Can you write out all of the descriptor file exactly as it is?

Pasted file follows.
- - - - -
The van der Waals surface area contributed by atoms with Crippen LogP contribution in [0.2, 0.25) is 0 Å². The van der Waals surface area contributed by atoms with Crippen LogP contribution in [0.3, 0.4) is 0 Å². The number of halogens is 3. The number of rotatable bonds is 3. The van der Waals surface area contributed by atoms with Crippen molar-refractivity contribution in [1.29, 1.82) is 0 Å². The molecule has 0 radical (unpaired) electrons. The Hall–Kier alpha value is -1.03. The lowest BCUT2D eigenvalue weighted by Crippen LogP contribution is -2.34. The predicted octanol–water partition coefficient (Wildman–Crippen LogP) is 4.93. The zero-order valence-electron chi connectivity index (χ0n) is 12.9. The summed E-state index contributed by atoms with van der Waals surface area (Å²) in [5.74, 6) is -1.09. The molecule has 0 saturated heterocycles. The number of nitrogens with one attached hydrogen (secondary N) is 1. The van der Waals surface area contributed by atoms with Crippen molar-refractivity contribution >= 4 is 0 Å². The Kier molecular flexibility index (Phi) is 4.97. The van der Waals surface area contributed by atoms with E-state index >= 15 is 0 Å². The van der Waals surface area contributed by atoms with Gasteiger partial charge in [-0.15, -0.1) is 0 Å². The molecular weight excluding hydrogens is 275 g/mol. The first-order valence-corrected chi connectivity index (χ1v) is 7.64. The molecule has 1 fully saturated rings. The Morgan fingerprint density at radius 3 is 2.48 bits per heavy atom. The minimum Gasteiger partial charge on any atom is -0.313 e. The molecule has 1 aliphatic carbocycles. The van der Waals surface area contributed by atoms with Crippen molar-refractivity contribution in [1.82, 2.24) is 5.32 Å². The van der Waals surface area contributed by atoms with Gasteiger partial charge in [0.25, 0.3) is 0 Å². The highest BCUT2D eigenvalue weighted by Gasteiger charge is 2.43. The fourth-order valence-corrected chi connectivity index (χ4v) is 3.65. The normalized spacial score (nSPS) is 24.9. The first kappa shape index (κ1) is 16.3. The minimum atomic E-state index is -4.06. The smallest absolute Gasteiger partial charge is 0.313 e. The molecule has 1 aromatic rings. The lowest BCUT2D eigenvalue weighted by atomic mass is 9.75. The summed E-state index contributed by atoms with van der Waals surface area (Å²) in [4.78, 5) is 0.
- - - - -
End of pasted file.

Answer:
The van der Waals surface area contributed by atoms with Crippen LogP contribution in [0.2, 0.25) is 0 Å². The van der Waals surface area contributed by atoms with Crippen LogP contribution in [0.3, 0.4) is 0 Å². The number of halogens is 3. The number of rotatable bonds is 3. The van der Waals surface area contributed by atoms with Crippen molar-refractivity contribution in [1.29, 1.82) is 0 Å². The molecule has 0 radical (unpaired) electrons. The Hall–Kier alpha value is -1.03. The lowest BCUT2D eigenvalue weighted by Crippen LogP contribution is -2.34. The predicted octanol–water partition coefficient (Wildman–Crippen LogP) is 4.93. The zero-order valence-electron chi connectivity index (χ0n) is 12.9. The summed E-state index contributed by atoms with van der Waals surface area (Å²) in [5.74, 6) is -1.09. The molecule has 0 saturated heterocycles. The number of nitrogens with one attached hydrogen (secondary N) is 1. The van der Waals surface area contributed by atoms with Crippen molar-refractivity contribution >= 4 is 0 Å². The Kier molecular flexibility index (Phi) is 4.97. The van der Waals surface area contributed by atoms with E-state index >= 15 is 0 Å². The van der Waals surface area contributed by atoms with Gasteiger partial charge in [-0.15, -0.1) is 0 Å². The molecular weight excluding hydrogens is 275 g/mol. The first-order valence-corrected chi connectivity index (χ1v) is 7.64. The molecule has 1 fully saturated rings. The Morgan fingerprint density at radius 3 is 2.48 bits per heavy atom. The minimum Gasteiger partial charge on any atom is -0.313 e. The molecule has 1 aliphatic carbocycles. The van der Waals surface area contributed by atoms with Crippen molar-refractivity contribution in [1.82, 2.24) is 5.32 Å². The van der Waals surface area contributed by atoms with Gasteiger partial charge in [0.25, 0.3) is 0 Å². The highest BCUT2D eigenvalue weighted by Gasteiger charge is 2.43. The fourth-order valence-corrected chi connectivity index (χ4v) is 3.65. The normalized spacial score (nSPS) is 24.9. The first kappa shape index (κ1) is 16.3. The minimum atomic E-state index is -4.06. The smallest absolute Gasteiger partial charge is 0.313 e. The molecule has 1 aromatic rings. The lowest BCUT2D eigenvalue weighted by atomic mass is 9.75. The summed E-state index contributed by atoms with van der Waals surface area (Å²) in [4.78, 5) is 0.